Ankerberg: Alright, we are going to take a break. We are going to come back and we want to hear more about the life of Muhammad. Stay tuned.

Ankerberg: Alright, we’re back, we are talking with two former Muslims who have become Christians, gone on to get their Ph.D.s, they are bestselling authors, they are professors. And we are talking about a very controversial subject, and that is, “Is Muhammad the prophet someone that we should all follow?” And we are talking on the basis of what does the Qur’an and the Hadith, the official teachings of Islam, teach about this man? So this is an academic pursuit, okay? And on this, let’s talk about the influence of Muhammad.
Ergun: Well, the influences on Muhammad, first, would help us see a little more about his character as he writes. One of the things that Muhammad taught was two levels to jihad. The level of jihad that is the most personal is what we would call issues of holiness: you fight the flesh. But the second level of jihad is corporate, it’s not personal, and it is the defense of the honor of Allah.
From the Quraish tribe that Muhammad came, they had this job to guard these idols. Muhammad rejected all idolatry. Muhammad rejected icons. Muhammad rejected anything that would be an image. And he began to teach what we know as tawheed.
Tawheed is the absolute one nature, separate nature, incomparable nature of Allah: that is that Allah is not just one, but that Allah is one totally unique and separate from His creation; judge. You have to understand this to understand what Muhammad teaches about the 99 names of Allah.
Secondly, remember what Muhammad has been exposed to. According to the Hadith, his exposure to different types of Christian, Catholicism, Coptic, Orthodox. And you begin to see these parallels. For instance, in Catholicism a real heavy emphasis on the crucifix and the images and Muhammad rejects this. And yet he accepts things such as the rosary in Catholicism, it’s called mahaba in Islam; except instead of praying the rosary or the names of Mary, you count the 99 names. You also have Lent in Catholicism where you fast something. You have Ramadan in Islam.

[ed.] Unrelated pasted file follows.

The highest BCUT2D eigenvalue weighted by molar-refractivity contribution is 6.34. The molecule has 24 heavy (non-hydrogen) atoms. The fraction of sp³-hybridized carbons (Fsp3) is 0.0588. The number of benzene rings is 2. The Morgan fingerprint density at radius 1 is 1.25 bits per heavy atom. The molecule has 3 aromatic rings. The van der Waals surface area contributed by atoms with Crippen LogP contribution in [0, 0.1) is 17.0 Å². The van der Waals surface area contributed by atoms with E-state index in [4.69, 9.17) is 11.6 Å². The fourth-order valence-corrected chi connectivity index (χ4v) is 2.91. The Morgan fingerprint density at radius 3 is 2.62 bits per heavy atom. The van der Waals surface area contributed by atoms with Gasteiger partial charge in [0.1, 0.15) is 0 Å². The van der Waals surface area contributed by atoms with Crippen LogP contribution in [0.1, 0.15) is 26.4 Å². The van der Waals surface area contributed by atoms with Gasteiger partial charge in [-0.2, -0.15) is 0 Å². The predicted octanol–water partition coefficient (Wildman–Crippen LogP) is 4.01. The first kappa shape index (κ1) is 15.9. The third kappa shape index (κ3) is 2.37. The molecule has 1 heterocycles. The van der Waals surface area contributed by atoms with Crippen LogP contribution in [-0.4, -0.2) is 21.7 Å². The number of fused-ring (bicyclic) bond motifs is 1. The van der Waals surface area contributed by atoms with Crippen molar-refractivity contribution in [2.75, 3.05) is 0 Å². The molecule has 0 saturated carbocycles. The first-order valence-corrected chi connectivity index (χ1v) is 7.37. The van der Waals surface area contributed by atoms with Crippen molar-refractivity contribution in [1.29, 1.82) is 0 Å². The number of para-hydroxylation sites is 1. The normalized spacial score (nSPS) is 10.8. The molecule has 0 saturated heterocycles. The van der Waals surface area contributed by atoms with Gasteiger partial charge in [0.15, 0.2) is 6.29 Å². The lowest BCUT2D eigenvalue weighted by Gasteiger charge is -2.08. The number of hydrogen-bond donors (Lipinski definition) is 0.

So it was interesting to see how Muhammad would adopt certain things, reject other things. Everything became a work. Everything became an influence of, you have to be better, be stronger, be nicer, be purer. If you understand that, you understand that all the teaching can be summarized in Islam as scales. Because to Muhammad it made perfect sense, total sense to the flesh, that you do more good than bad: everything is resolved.
Emir: In the world of Islam and academic world you can see the influence as well. You see Jesus in chapter 3 of the Qur’an and chapter 5 of the Qur’an. And in these passages He performs miracles. And in one miracle He takes some clay and molds it into a bird which flies away. Which is obvious to anybody who has been part of Christianity, not because it’s in the true gospels, but because it was in the false gospels after Jesus had died and all the false prophets had come along. And he adopted that as authentic and removed the true gospels as that which was false. And here is Muhammad that is reintroducing in the seventh century that which was rejected by Christians in the second and third centuries, and that which much of our pop culture, not just The Da Vinci Code, but CBS when they ran the Jesus Film and so forth, they too accept it. And so it Islam will become more popular because of it.
Ergun: It’s the use of The Gospel of Barnabas. Five centuries after any apostle has been on the planet this pseudo gospel teaches that Jesus emphatically states He’s not God. And this development, this cultic development of teaching, becomes very popular for Muhammad. It actually gives him sort of credence.
He takes parts of the Pentateuch he likes, changes the parts he doesn’t like. He uses the prophets that we use, such as Noah and Lot and Abraham, but he then adds himself to that list as the final prophet.